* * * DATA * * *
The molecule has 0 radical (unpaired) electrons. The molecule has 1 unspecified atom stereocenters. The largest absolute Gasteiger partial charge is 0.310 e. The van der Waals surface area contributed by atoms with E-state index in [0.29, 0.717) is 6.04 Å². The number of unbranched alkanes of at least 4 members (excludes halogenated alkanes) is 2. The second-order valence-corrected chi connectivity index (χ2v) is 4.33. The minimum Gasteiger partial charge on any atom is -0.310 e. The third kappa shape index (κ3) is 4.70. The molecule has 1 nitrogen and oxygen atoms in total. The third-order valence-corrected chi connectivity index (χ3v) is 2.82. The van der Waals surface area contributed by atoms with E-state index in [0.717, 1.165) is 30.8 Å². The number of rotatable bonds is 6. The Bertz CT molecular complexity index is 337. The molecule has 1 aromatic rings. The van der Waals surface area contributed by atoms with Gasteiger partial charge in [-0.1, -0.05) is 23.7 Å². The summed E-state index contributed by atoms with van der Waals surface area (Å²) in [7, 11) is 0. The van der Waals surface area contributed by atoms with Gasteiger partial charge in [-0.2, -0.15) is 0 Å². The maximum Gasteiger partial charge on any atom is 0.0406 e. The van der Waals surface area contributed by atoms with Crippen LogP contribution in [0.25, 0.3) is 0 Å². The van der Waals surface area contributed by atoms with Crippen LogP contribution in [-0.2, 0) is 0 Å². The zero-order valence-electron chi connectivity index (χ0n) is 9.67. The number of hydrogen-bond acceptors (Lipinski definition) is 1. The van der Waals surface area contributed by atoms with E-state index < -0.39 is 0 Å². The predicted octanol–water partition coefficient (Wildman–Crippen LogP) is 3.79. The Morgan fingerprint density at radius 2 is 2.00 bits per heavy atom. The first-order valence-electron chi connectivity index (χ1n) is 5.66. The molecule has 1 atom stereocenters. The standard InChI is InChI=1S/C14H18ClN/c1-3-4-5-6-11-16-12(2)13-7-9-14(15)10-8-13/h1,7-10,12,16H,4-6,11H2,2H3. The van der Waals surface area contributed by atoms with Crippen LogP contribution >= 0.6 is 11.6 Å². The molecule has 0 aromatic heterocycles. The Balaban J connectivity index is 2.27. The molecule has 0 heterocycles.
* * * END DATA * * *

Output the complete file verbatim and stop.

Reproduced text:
The molecule has 0 radical (unpaired) electrons. The molecule has 1 unspecified atom stereocenters. The largest absolute Gasteiger partial charge is 0.310 e. The van der Waals surface area contributed by atoms with E-state index in [0.29, 0.717) is 6.04 Å². The number of unbranched alkanes of at least 4 members (excludes halogenated alkanes) is 2. The second-order valence-corrected chi connectivity index (χ2v) is 4.33. The minimum Gasteiger partial charge on any atom is -0.310 e. The third kappa shape index (κ3) is 4.70. The molecule has 1 nitrogen and oxygen atoms in total. The third-order valence-corrected chi connectivity index (χ3v) is 2.82. The van der Waals surface area contributed by atoms with E-state index in [0.717, 1.165) is 30.8 Å². The number of rotatable bonds is 6. The Bertz CT molecular complexity index is 337. The molecule has 1 aromatic rings. The van der Waals surface area contributed by atoms with Gasteiger partial charge in [-0.1, -0.05) is 23.7 Å². The summed E-state index contributed by atoms with van der Waals surface area (Å²) in [7, 11) is 0. The van der Waals surface area contributed by atoms with Gasteiger partial charge in [-0.2, -0.15) is 0 Å². The maximum Gasteiger partial charge on any atom is 0.0406 e. The van der Waals surface area contributed by atoms with Crippen LogP contribution in [0.25, 0.3) is 0 Å². The van der Waals surface area contributed by atoms with Crippen LogP contribution in [-0.2, 0) is 0 Å². The zero-order valence-electron chi connectivity index (χ0n) is 9.67. The number of hydrogen-bond acceptors (Lipinski definition) is 1. The van der Waals surface area contributed by atoms with E-state index < -0.39 is 0 Å². The predicted octanol–water partition coefficient (Wildman–Crippen LogP) is 3.79. The Morgan fingerprint density at radius 2 is 2.00 bits per heavy atom. The first-order valence-electron chi connectivity index (χ1n) is 5.66. The molecule has 1 atom stereocenters. The standard InChI is InChI=1S/C14H18ClN/c1-3-4-5-6-11-16-12(2)13-7-9-14(15)10-8-13/h1,7-10,12,16H,4-6,11H2,2H3. The van der Waals surface area contributed by atoms with Crippen LogP contribution >= 0.6 is 11.6 Å². The molecule has 0 aromatic heterocycles. The Balaban J connectivity index is 2.27. The molecule has 0 heterocycles.